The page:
Germany has warned Greece's new government that it must abide by the country's commitments to its creditors.
Radical left wing party Syriza triumphed in last night's election standing on a platform of writing off a large part of Greece's debt and reversing many structural reforms.
Steffan Seibert, a spokesman for the German government, said Greece needed to "take measures so that the economic recovery continues". The President of the Eurogroup, Jeroen Dijsselbloem added "there is very little support for a write-off in Europe" and that members of the single currency needed to "abide by the rules and commitments".
Following his party's success Syriza's leader Alexis Tsipras attempted calm fears of a major clash between Greece and the European establishment. "There will neither be a catastrophic clash nor will kowtowing continue. We are fully aware that the Greek people haven’t given us carte blanche", he said. However, Tsipras has also said "the Troika for Greece is the thing of the past".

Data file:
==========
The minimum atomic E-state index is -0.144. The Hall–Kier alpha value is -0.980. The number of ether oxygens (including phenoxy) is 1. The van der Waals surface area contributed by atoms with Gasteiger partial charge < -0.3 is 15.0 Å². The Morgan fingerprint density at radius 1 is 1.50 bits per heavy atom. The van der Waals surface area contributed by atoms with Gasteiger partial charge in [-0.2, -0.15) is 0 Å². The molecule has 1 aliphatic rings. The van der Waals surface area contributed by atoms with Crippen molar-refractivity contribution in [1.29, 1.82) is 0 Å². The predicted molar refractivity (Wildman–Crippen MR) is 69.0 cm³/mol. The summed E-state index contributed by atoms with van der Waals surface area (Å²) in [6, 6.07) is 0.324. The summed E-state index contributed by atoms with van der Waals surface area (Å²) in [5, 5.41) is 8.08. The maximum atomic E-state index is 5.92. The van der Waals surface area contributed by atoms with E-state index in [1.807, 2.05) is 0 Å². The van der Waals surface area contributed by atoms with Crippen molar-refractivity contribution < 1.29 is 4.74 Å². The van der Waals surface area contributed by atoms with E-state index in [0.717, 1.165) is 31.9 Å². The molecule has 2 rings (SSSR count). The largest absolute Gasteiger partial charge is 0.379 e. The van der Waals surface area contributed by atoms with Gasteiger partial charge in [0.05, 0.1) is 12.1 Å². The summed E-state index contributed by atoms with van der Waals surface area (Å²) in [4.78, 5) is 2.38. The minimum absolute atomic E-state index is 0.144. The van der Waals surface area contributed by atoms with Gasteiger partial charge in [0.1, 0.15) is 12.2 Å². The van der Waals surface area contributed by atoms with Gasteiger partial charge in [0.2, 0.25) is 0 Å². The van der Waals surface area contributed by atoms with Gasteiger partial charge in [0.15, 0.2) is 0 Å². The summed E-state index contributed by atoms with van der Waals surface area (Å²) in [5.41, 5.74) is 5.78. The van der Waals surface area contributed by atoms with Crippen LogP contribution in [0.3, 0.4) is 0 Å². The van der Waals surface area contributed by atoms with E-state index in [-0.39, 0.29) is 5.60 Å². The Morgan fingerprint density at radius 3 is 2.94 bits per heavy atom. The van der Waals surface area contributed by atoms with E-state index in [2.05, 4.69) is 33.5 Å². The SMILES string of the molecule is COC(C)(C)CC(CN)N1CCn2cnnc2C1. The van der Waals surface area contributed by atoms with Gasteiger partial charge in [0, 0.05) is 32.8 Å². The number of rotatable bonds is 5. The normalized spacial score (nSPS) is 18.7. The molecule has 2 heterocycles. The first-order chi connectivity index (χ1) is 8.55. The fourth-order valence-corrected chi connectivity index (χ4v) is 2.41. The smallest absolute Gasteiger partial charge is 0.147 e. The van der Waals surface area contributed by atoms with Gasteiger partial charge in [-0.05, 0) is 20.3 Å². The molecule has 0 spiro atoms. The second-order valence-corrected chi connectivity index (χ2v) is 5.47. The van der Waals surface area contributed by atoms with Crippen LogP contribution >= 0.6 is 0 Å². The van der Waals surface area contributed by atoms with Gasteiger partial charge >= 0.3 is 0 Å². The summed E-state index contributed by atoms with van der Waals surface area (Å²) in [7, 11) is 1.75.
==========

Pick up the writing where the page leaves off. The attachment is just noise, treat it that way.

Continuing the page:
Syriza's ability to deliver on its programme of tax cuts and spending hikes will be severely hampered come the end of February when Greece runs out of money. It is likely another will be in need of another tranche of bail-out money.
The rest of the Eurozone will find it extremely difficult to accommodate Syriza's demands. The fear is that if Greece is given sufficient leeway other radical anti-austerity parties could be elected across the Eurozone and undermine efforts for deficit and debt reduction as well as structural reform. If no common ground or compromise is reached, Greece could be forced to leave the Euro.